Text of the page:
Traditional IRAs are a great way to save for retirement, because they give you a tax break for doing so. It’s basically a reward for looking after your future self. Roth IRAs are another great way to save, but the tax benefit is delayed — all of your money grows tax-free and comes out tax-free in retirement.
How much can I contribute to my IRA?
In a perfect world, the answer is, as much as possible, up to the limit. For 2020, the contribution limits are $6,000 ($7,000 if you’re 50 or older), the same as in 2019.
However, the real world isn’t usually that simple. You may have a limited amount of money, and you may have a retirement plan at work.
- Contribute enough to your 401(k) or other workplace retirement plan to get the full company match. That’s free money, sometimes dollar for dollar up to a specific percentage of your pay. You don’t want to forfeit it.
- If your 401(k) offers a good variety of low-cost investments (a mutual fund expense ratio of 1% or more is a red flag), you could put as much money as you can into it. The annual maximum is $19,500 in 2020, up from $19,000 in 2019. If you’re 50 or older you can make an additional $6,500 catch-up contribution in 2020.
- But if your 401(k) isn’t great, then focus on maxing out your traditional or Roth IRA.
- If you have enough money to keep going beyond your preferred account’s limits, then max out your second choice.
This assumes that you’ve already picked between a traditional and a Roth IRA. Traditional IRAs offer tax-deferred growth — you pay taxes when you take the money out. Roth IRAs, into which you contribute after-tax money, offer tax-free growth on investment earnings.
There are income restrictions on IRAs, which may reduce or eliminate the tax deduction you can take for your traditional IRA contributions. They also may reduce or eliminate your ability to make Roth IRA contributions outright.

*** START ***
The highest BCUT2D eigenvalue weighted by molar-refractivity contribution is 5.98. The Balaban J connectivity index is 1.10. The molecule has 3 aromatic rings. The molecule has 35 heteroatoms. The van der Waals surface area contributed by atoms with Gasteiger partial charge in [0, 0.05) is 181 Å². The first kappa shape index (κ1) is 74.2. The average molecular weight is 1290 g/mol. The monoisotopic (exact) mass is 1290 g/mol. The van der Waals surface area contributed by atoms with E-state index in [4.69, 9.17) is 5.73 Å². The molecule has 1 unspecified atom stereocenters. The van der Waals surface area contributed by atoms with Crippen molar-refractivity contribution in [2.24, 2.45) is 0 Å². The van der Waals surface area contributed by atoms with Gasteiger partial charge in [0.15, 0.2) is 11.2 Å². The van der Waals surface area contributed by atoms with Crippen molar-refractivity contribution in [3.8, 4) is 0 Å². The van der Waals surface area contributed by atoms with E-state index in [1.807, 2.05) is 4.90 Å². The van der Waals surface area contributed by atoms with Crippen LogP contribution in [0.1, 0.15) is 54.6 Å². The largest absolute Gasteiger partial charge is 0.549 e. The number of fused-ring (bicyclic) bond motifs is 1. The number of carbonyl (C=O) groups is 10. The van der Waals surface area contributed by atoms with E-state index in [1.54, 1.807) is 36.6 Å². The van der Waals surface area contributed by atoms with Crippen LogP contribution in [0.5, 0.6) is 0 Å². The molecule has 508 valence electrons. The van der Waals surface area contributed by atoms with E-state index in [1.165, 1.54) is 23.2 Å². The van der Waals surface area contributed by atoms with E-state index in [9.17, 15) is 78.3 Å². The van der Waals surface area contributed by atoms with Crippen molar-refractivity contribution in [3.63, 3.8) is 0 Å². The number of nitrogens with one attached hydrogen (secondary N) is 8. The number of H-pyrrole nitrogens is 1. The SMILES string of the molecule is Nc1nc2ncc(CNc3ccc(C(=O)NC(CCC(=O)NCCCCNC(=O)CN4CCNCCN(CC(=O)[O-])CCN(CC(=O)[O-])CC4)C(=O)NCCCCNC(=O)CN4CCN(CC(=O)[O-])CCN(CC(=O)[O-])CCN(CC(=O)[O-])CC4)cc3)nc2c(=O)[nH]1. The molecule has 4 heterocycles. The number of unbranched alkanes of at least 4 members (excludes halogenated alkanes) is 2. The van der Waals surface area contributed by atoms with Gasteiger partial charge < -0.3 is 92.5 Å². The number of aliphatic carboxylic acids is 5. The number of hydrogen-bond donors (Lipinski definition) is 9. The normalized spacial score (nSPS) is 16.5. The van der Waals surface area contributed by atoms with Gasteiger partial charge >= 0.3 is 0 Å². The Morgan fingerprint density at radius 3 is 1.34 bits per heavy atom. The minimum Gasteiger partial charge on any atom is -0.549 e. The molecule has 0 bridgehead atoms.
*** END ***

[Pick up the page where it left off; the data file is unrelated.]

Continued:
» Not sure if a Roth or traditional is best for you? Here’s how to decide between a Roth or traditional IRA.
When should I contribute?
If you’ve got the money on hand, then contributing the maximum amount at the beginning of the year means your money has the most time to gain returns.
Contributing the maximum amount at the beginning of the year means your money has the most time to gain returns.
“Chances are you gain a year’s worth of tax-deferred or tax-free growth rather than waiting until the end of the year or April 15,” says Rick Kahler, a certified financial planner and founder of Kahler Financial Group in Rapid City, South Dakota.
You can contribute only as much as you earn in any given year (up to the standard contribution limit), but you don’t have to wait until you earn the money, Kahler says.
“Say all your money comes in in December. You can make the contribution in January as long as you have funds to make it. The IRS looks at this on a yearly basis,” he says.
If you’re more of a procrastinator, you can contribute to an IRA as late as the tax filing deadline of the following year.
But I don’t have $6,000!
For many people, contributing the annual maximum to their IRA all at once is difficult. The next best thing is to set up automatic payments that move money from your bank account to your brokerage account regularly, such as every two weeks or once a month.
Setting up periodic contributions has another benefit, too. You’re embracing the practice of “dollar-cost averaging.” That’s when you buy investments in small periodic payments, rather than in one big lump sum.
Doing that means you buy no matter what the market is doing, and over time the variations average out.
“It’s the opposite of market timing,” says Patrick Meyer, CFP and director of wealth management client services at Unified Trust Company in Lexington, Kentucky.
Market timing is when you try to figure out the best time to buy, that is, when prices are low. The problem with market timing is it’s impossible to know what the market will do tomorrow, so you never know if you’ve timed it right.
If market timing was easy, Meyer says, “everybody would do it.”
Why should I contribute?
You want to save for Future You, and the earlier you start, the more time your money will have to grow. Even if you have debt, that’s no reason to put your retirement savings on hold.
If you’ve got time to let your investments grow, then even just a few years of maxing out that IRA contribution can get you a long way to retirement success.
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» Are you on track for retirement? Plug three numbers into our retirement calculator to see.